Written while sitting at a nightly, pop-up restaurant on a sidewalk, next to a busy road.
Something I’ve noticed about Chiang Mai (maybe Thailand in general), is the night food scene. New York may have mastered the $1 slice of pizza available until dawn, but in Chiang Mai you can get a whole plate of Pad Thai. Food is cheap here, and available everywhere, at all hours.
These pop-up restaurants and food stalls start setting up as the sun goes down. The darker the sky gets, the busier the food stalls. Sidewalks and parking lots become make-shift food courts. It’s hard to walk down the street without being confronted by the smells and sounds of dinner being served. They spill into the street and insist that traffic goes around them. In New York I used to stop at the pizza place or Chinese restaurant near the subway station, or order delivery to my apartment, but in Chiang Mai, people go to these pop-up restaurants. They eat dinner outside, as they watch the traffic go by. The markets are popular with people of all ages. They attract locals, expats, and tourists alike. Our differences melt away as we wait for our meals.
You’ll find all sorts of Thai food here. All of the well-known dishes are available: Pad Thai, fried rice, noodles of varying types, mango sticky rice, steam buns, fruit smoothies, and mysterious skewers of what looks like meatballs (those seem to be really popular).
I can’t bring myself to try the mysterious skewers of “meat” though. It always looks fake to me. I have flashbacks to a weird meal in a French castle. We asked 3 times and got 3 different answers about what kind of meat it was.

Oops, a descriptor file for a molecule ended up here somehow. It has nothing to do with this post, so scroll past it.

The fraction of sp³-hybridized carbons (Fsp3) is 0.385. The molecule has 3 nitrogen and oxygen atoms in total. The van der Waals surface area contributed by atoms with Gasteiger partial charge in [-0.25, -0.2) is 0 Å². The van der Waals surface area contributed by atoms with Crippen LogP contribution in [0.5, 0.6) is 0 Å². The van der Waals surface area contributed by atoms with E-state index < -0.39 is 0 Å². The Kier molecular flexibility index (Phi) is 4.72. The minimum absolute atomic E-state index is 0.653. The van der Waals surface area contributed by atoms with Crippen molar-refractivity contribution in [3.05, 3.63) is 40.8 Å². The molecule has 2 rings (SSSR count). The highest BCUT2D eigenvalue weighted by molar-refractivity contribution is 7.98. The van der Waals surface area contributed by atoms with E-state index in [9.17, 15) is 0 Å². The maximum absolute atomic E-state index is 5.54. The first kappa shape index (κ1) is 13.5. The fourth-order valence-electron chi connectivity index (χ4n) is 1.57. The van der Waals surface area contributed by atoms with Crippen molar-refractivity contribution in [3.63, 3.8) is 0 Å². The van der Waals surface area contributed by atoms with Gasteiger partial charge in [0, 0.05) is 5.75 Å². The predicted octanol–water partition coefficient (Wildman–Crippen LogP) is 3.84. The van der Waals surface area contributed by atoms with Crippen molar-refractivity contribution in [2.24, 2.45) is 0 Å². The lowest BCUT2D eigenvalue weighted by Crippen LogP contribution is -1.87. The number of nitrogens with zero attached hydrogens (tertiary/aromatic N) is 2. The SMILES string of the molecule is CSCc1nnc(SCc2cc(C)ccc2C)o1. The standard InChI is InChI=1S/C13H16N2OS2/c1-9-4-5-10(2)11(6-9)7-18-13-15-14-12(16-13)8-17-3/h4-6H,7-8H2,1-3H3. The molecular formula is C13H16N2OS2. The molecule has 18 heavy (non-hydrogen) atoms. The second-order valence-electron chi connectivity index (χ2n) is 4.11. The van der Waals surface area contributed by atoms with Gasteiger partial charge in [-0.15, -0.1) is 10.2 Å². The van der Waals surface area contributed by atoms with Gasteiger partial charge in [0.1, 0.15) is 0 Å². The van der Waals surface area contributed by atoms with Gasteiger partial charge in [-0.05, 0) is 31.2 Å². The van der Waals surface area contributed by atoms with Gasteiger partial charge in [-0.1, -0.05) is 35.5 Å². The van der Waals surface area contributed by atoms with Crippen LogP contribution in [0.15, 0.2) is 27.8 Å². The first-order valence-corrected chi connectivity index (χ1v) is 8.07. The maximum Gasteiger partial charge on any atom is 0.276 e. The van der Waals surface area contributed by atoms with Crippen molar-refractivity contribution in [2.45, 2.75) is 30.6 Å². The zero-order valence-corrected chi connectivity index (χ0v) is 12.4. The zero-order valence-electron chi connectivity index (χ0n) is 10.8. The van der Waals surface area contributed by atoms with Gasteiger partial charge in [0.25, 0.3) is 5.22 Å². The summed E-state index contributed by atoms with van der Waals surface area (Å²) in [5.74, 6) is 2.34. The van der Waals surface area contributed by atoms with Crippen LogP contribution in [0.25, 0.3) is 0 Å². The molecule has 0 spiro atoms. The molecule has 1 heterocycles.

At one of the markets I often frequent, it’s like the sidewalk was designed for this nightly market. The sidewalk is extremely wide, plenty of space for food stalls, tables, and chairs. It’s a mini city of food. It’s impressive, the complex Thai dishes that are cooked in such limited spaces. I guess that’s what food truck chefs do too, but these food vendors were doing it before it was cool.
One of the more popular food stalls at this market is run by a woman in a cowgirl hat. It seems to be her signature look. She achieved some international celebrity when Anthony Bourdain visited her when he came to Chiang Mai on his show. I’d say she’s earned her fame. The food she serves is delicious! As far as I can tell, the only option on the menu is stewed pork. You can also get intestines. The woman in the cowgirl hat wields a meat cleaver and cuts up portions as they are ordered. For 30 baht, or less than $1 USD, you’ll get some tender, tasty pork served over rice with a soft boiled egg and some pickled greens. That’s right, a whole meal for less than a dollar! And it’s a good meal!
With delicious, traditional, cheap food sold on almost every street corner, why would you ever buy 7-Eleven sandwiches?